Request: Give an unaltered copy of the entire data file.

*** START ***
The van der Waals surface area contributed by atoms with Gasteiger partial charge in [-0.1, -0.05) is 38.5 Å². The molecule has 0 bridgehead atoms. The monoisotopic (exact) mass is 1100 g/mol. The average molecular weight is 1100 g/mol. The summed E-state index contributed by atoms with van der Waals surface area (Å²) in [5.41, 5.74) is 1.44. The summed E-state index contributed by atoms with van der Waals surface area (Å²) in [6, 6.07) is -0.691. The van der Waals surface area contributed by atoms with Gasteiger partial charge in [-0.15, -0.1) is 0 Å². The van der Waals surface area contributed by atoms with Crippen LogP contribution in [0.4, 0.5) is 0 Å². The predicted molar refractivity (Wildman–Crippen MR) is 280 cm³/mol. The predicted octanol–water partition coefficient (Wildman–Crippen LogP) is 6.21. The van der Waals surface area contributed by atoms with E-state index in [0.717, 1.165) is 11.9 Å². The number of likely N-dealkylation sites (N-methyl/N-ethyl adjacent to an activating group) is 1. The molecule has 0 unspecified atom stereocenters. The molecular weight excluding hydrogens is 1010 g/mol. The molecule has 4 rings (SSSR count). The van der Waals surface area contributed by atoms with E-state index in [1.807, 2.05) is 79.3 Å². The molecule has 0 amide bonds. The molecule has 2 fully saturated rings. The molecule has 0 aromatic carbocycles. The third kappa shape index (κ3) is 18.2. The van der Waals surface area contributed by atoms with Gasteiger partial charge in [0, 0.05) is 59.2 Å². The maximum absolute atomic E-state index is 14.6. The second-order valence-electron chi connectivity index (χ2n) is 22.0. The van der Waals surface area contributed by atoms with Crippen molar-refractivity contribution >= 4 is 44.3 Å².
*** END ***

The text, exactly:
The van der Waals surface area contributed by atoms with Gasteiger partial charge in [-0.1, -0.05) is 38.5 Å². The molecule has 0 bridgehead atoms. The monoisotopic (exact) mass is 1100 g/mol. The average molecular weight is 1100 g/mol. The summed E-state index contributed by atoms with van der Waals surface area (Å²) in [5.41, 5.74) is 1.44. The summed E-state index contributed by atoms with van der Waals surface area (Å²) in [6, 6.07) is -0.691. The van der Waals surface area contributed by atoms with Gasteiger partial charge in [-0.15, -0.1) is 0 Å². The van der Waals surface area contributed by atoms with Crippen LogP contribution in [0.4, 0.5) is 0 Å². The predicted molar refractivity (Wildman–Crippen MR) is 280 cm³/mol. The predicted octanol–water partition coefficient (Wildman–Crippen LogP) is 6.21. The van der Waals surface area contributed by atoms with E-state index in [0.717, 1.165) is 11.9 Å². The number of likely N-dealkylation sites (N-methyl/N-ethyl adjacent to an activating group) is 1. The molecule has 0 unspecified atom stereocenters. The molecular weight excluding hydrogens is 1010 g/mol. The molecule has 4 rings (SSSR count). The van der Waals surface area contributed by atoms with E-state index in [1.807, 2.05) is 79.3 Å². The molecule has 0 amide bonds. The molecule has 2 fully saturated rings. The molecule has 0 aromatic carbocycles. The third kappa shape index (κ3) is 18.2. The van der Waals surface area contributed by atoms with Gasteiger partial charge in [0, 0.05) is 59.2 Å². The maximum absolute atomic E-state index is 14.6. The second-order valence-electron chi connectivity index (χ2n) is 22.0. The van der Waals surface area contributed by atoms with Crippen molar-refractivity contribution >= 4 is 44.3 Å².